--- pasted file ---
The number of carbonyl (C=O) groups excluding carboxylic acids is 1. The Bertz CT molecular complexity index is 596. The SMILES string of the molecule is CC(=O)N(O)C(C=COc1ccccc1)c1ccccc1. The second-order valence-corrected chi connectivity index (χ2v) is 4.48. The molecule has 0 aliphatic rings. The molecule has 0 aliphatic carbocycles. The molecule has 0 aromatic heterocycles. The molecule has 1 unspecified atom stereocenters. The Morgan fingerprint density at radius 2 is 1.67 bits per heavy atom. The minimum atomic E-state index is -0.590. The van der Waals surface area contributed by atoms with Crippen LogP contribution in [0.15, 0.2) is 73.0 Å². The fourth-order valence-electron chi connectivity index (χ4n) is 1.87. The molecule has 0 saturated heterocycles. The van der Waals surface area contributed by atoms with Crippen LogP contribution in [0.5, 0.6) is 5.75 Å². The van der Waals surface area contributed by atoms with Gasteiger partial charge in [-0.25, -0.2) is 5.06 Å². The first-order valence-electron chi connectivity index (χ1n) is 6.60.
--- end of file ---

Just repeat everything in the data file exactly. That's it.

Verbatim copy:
The number of carbonyl (C=O) groups excluding carboxylic acids is 1. The Bertz CT molecular complexity index is 596. The SMILES string of the molecule is CC(=O)N(O)C(C=COc1ccccc1)c1ccccc1. The second-order valence-corrected chi connectivity index (χ2v) is 4.48. The molecule has 0 aliphatic rings. The molecule has 0 aliphatic carbocycles. The molecule has 0 aromatic heterocycles. The molecule has 1 unspecified atom stereocenters. The Morgan fingerprint density at radius 2 is 1.67 bits per heavy atom. The minimum atomic E-state index is -0.590. The van der Waals surface area contributed by atoms with Crippen LogP contribution in [0.15, 0.2) is 73.0 Å². The fourth-order valence-electron chi connectivity index (χ4n) is 1.87. The molecule has 0 saturated heterocycles. The van der Waals surface area contributed by atoms with Crippen LogP contribution in [0.5, 0.6) is 5.75 Å². The van der Waals surface area contributed by atoms with Gasteiger partial charge in [-0.25, -0.2) is 5.06 Å². The first-order valence-electron chi connectivity index (χ1n) is 6.60.